Palau President Surangel Whipps Jr said that Our Ocean Conference next month will be an opportunity for the Pacific region to highlight the role of Pacific Islanders as stewards of the oceans.
In a virtual Our Ocean Conference pre-event sponsored by the Sasakawa Foundation, President Whipps said Pacific nations have always taken “great responsibility” in the management and protection of the ocean.
He said groundbreaking ocean initiative originated by the Pacific including the famed Palau National Marine Sanctuary (PNMS).
But at the same time, the region is facing threats from the impact of climate change.
“The Pacific islands have been at the forefront of the climate, the climate change impacts. We have been hit by storms, sea-level rise, droughts, you name it, we have it. And now all of those lead to huge economic losses. In fact, it even affects our tourism industry because it destroys our coral reefs. kills our jellyfish and we’re concerned about the impacts that will have to the tuna of stocks,” President Whipps said.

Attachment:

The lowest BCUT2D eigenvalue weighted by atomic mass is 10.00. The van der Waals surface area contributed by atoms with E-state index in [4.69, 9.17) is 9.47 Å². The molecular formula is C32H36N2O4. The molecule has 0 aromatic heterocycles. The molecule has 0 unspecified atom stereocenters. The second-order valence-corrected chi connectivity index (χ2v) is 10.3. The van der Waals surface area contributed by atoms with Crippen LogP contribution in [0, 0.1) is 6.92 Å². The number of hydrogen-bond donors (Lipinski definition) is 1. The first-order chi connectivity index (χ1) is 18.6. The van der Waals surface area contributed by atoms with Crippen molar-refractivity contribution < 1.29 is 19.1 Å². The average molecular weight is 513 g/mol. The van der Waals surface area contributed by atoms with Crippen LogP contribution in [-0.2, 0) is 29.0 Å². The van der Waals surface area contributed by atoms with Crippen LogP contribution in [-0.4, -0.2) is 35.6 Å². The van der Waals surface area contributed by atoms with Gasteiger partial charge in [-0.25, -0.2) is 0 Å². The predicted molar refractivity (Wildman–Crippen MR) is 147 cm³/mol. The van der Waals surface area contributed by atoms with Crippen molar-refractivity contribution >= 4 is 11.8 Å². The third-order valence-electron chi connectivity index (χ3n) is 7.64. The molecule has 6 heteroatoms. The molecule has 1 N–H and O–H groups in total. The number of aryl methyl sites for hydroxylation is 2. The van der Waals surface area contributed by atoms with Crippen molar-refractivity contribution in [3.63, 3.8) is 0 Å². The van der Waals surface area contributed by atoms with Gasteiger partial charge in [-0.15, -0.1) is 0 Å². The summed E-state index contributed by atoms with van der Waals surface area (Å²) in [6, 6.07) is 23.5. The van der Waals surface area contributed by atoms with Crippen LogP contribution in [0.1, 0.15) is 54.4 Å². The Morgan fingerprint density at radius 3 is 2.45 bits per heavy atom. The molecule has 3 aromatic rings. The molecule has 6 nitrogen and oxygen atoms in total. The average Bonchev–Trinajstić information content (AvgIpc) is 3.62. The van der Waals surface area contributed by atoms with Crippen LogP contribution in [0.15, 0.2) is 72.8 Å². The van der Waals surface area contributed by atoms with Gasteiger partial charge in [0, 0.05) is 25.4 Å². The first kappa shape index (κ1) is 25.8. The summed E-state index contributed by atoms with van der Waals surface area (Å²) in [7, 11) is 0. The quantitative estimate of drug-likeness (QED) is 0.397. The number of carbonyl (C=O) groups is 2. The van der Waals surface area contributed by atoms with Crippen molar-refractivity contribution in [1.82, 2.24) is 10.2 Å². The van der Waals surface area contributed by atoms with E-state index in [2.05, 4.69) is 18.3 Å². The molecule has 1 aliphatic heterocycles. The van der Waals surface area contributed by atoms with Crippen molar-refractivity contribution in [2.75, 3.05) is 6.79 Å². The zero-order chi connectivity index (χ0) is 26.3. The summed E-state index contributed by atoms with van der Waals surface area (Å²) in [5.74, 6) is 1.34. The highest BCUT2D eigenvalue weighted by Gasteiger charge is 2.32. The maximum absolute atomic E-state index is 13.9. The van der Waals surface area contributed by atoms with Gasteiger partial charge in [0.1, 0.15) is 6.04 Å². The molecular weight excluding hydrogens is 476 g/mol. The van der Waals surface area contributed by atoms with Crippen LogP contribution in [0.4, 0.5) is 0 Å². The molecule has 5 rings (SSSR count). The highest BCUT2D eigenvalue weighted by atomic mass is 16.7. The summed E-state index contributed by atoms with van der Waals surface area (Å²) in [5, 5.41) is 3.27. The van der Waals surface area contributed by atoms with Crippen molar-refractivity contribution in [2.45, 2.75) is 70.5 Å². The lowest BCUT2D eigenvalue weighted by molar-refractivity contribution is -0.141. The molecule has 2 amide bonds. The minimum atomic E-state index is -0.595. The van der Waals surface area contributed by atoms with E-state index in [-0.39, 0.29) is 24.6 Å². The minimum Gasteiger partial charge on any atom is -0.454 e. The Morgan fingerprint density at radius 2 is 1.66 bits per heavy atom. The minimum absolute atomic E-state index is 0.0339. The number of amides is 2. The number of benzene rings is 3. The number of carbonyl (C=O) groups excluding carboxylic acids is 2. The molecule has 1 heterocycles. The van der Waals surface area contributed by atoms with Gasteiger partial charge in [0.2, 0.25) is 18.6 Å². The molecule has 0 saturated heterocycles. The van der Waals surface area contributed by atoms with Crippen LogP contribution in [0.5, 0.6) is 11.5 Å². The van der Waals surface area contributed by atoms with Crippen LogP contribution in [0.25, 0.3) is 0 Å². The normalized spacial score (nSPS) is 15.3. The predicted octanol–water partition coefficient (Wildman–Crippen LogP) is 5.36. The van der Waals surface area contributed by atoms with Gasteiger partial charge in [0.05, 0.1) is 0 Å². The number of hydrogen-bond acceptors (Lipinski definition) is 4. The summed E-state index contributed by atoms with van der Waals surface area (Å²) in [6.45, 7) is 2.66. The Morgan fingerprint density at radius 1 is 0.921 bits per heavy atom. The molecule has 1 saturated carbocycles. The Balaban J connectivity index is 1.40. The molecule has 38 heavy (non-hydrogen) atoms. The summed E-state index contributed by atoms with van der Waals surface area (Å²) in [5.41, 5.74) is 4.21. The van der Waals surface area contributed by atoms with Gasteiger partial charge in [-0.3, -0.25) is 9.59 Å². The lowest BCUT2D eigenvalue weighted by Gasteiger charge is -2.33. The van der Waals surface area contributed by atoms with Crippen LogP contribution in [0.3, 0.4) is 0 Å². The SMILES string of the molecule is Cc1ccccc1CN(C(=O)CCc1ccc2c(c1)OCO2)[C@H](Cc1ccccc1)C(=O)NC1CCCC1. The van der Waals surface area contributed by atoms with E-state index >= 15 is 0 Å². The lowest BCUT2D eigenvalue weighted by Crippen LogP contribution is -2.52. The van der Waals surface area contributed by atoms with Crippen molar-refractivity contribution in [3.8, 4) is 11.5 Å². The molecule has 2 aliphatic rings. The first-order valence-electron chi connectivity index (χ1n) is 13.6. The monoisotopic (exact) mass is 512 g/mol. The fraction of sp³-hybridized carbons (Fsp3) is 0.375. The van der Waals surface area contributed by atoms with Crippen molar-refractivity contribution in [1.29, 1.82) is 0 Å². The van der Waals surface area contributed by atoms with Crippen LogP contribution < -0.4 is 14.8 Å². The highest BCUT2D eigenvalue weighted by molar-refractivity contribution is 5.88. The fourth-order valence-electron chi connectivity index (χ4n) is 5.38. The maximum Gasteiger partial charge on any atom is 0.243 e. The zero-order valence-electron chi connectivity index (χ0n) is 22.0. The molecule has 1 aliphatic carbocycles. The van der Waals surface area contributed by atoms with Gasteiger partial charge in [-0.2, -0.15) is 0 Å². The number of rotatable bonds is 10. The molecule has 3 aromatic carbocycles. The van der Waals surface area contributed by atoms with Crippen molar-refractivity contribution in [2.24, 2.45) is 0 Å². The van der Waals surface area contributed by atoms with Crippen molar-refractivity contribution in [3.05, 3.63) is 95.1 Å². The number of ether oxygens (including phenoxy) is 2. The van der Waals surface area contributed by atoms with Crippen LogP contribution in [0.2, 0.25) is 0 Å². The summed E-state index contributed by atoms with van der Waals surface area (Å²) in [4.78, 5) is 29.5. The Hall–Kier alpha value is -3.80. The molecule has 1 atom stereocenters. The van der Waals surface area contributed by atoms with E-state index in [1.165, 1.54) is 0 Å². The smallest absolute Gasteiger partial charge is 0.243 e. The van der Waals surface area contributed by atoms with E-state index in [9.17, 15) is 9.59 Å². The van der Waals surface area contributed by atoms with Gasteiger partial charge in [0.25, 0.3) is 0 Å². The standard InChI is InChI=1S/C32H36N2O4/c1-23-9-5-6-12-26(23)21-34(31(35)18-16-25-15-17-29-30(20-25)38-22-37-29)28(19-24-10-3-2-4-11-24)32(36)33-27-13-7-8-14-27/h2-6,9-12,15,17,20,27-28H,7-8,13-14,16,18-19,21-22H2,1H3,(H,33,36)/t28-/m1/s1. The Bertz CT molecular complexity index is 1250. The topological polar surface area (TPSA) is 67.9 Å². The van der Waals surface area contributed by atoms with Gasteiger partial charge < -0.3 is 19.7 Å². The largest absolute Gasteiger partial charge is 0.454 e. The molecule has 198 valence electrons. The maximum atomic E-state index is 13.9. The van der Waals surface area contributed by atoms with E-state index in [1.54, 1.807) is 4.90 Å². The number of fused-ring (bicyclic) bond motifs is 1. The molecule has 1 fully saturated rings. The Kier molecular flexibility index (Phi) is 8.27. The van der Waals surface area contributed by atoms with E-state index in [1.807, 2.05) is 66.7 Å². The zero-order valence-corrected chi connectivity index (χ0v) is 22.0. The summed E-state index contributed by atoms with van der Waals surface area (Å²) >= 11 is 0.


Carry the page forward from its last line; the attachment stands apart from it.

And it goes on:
Palau is hosting the conference in Palau on 13- 14 April, marking the first time that the Our Ocean Conference will be hosted by a small island developing state.
The conference is expected to spur global ocean action and commitments to advance sustainable fishing, promote marine protected areas, combat ocean plastic pollution, support maritime security, foster a blue economy, and create an ocean resilient to climate impacts.
Minister of Agriculture Fisheries and Environment (MAFE) Steven Victor said the conference is the chance to “continue to engage the global community in looking at ocean issues.”
He also called on the nations to prioritise actions on the ocean, especially during the post-Covid-economy.
“So we are at a crossroad here in Palau in really looking at recovery from the pandemic and reevaluating our ocean policies that ensure that we find the balance between large-scale ocean conservation and sustainable developments that support small island developing states,” he said.
This story was originally published at Island Times on 18 March 2022, reposted via PACNEWS.